Ancient Mesopotamia... perhaps the definitive cradle of civilisation. Who discovered its various remains? What did they find? And what does the archaeological and textual evidence tell us about the elements of modern living that were introduced for the first time... as much as 5000 years ago?
Several hundred years ago many people believed that Old Testament cities such as Ur, Erech and Nineveh were simply fabrications. But then from the middle of the nineteenth century a succession of intrepid archaeologists began to discover the ruins not only of these three sizeable cities, but of others too – such as Eridu, Lagash, Nippur, Shuruppak and Kish. We can thank trailblazers such as Austen Henry Layard, Henry Creswicke Rawlinson and Leonard Woolley for revealing the magnificent buildings and streetscapes of these earliest 'city-states'.
They also discovered some of the oldest literary texts in the world, written on clay tablets using early pictographic script and, later, the distinctively tight-packed cuneiform. These were then painstakingly deciphered by scholars such as Edward Hincks, Jules Oppert, Alexander Heidel, Samuel Noah Kramer, Thorkild Jacobsen and Stephanie Dalley, revealing historical details of not just the later Assyro-Babylonian civilisation, but also its earlier Akkadian and even earlier Sumerian forerunners. They recount too the mythological adventures of gods such as An, Enki, Enlil, Ninhursag, Inanna, Ninlil, Ninurta and Marduk, and the epic adventures of heroes such as Atrahasis, Adapa, Etana and Gilgamesh. Perhaps even more important we learn that the biblical story of the flood and its hero Noah was based on precedents that predated it by as much as several thousand years.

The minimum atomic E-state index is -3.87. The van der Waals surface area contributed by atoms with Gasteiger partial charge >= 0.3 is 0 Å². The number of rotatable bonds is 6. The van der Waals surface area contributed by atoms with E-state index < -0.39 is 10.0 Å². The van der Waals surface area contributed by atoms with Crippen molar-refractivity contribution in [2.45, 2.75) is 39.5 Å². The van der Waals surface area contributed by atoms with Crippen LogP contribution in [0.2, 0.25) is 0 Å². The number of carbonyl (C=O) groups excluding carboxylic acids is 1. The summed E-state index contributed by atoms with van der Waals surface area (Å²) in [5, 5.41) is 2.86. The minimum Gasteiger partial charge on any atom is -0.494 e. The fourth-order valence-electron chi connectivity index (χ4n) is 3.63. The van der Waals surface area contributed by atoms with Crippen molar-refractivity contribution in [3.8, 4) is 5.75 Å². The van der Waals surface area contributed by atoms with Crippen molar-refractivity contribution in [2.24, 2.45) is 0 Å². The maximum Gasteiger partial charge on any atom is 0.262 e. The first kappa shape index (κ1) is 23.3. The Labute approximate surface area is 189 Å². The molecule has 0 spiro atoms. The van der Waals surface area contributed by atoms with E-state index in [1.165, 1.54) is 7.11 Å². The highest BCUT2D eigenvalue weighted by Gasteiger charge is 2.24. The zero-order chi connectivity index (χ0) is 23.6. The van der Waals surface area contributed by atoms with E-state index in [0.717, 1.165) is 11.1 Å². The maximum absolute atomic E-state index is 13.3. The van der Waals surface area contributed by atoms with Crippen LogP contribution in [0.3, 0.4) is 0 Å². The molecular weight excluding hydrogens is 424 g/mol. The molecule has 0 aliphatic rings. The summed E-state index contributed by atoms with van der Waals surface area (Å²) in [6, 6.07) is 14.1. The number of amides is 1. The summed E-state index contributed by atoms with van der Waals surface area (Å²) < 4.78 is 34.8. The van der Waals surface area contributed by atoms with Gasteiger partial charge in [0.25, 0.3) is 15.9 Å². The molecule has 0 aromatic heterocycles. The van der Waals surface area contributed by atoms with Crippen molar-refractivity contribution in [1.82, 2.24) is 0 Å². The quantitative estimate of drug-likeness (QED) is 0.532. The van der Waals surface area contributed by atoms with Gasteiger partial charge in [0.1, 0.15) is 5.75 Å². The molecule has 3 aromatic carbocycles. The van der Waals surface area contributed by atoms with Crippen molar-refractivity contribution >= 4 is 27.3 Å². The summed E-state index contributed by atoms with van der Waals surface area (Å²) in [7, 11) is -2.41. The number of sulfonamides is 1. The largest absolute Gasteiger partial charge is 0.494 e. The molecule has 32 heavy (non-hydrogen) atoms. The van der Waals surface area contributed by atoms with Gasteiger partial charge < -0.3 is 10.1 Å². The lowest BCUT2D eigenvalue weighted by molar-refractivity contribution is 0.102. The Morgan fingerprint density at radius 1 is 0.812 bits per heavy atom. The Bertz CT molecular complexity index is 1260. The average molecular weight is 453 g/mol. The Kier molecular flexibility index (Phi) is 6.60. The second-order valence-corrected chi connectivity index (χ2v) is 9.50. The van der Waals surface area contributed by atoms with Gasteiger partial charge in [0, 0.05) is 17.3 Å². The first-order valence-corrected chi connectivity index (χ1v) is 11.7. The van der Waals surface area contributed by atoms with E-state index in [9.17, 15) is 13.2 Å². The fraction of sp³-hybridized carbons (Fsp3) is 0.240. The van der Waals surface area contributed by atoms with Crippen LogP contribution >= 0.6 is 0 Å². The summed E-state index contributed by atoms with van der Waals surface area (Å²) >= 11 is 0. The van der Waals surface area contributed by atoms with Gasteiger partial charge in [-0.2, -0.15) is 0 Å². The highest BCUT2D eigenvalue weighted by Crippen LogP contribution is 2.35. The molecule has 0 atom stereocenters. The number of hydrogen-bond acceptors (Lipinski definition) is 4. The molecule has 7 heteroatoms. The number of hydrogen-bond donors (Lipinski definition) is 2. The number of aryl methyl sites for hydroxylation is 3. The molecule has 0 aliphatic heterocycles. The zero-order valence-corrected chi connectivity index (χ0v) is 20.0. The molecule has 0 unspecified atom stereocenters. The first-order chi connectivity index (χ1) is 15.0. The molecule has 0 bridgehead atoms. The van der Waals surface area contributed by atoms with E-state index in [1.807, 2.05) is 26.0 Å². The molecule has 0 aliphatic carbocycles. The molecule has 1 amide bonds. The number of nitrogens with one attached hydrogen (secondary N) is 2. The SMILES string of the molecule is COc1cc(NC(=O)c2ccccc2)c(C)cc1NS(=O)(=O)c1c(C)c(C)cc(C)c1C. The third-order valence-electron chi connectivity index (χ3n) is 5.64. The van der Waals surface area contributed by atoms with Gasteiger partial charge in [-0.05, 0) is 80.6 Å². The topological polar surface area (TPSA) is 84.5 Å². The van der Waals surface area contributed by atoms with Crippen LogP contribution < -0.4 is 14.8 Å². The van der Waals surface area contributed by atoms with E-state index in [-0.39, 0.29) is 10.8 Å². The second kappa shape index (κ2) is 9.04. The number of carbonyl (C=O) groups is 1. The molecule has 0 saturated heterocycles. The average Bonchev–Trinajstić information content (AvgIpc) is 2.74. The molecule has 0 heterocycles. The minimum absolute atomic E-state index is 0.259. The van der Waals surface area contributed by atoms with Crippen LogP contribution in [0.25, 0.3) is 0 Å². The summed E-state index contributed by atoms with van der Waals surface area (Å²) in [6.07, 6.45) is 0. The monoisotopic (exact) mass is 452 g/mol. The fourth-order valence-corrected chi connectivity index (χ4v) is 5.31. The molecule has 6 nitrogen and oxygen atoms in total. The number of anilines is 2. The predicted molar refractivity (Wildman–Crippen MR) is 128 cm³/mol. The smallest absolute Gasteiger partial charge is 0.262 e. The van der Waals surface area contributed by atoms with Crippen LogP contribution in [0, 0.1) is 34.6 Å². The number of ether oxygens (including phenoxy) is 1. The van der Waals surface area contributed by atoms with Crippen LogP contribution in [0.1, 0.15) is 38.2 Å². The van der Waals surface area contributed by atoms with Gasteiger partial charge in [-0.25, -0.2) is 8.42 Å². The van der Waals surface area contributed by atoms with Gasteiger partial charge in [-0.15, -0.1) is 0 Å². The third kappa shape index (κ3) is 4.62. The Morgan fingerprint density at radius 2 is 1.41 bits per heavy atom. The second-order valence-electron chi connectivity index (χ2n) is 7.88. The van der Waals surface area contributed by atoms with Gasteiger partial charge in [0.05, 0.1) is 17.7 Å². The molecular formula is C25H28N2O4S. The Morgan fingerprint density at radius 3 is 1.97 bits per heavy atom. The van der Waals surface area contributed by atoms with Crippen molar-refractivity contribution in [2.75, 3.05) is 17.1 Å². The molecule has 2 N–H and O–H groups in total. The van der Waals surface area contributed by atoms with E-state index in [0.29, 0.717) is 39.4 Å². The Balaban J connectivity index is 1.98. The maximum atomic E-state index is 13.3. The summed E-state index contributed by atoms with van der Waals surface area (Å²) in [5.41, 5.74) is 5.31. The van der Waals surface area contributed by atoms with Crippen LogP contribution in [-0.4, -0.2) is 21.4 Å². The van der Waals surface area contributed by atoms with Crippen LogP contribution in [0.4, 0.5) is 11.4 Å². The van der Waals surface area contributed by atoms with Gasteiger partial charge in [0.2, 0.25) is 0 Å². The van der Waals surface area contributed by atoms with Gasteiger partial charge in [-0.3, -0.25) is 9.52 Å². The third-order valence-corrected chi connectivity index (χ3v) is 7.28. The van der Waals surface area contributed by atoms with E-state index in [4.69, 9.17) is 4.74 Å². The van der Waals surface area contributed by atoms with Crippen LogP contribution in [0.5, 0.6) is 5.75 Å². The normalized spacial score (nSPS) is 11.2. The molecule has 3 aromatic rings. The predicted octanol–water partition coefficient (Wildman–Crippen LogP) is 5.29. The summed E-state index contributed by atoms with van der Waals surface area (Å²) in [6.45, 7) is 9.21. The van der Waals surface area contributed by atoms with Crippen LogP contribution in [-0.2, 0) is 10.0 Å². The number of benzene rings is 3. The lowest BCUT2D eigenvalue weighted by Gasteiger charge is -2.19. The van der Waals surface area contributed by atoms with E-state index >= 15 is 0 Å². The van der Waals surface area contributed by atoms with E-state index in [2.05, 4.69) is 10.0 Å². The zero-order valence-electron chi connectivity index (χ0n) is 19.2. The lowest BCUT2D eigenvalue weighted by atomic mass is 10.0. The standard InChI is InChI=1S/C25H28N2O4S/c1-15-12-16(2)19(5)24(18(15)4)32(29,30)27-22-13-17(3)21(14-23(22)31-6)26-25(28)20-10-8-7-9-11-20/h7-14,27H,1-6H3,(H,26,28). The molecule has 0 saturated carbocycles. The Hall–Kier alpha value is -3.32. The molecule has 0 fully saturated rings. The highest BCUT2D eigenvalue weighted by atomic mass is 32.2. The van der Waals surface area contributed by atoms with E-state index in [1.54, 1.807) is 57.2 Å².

Nor can we discuss these texts without mentioning the former New York journalist Zecharia Sitchin, who reinterpreted them to claim that humankind was genetically created by extraterrestrial visitors called the 'Anunnaki' from the planet 'Nibiru'. The books in his Earth Chronicles series have sold in their millions all around the globe, and his work still exerts a strong influence on alternative researchers and audiences today. But was he really, as he claimed, one of the few scholars to be able to interpret early Sumerian and later Akkadian script... or was he wowing his worldwide army of followers with what he knew to be works of complete fiction?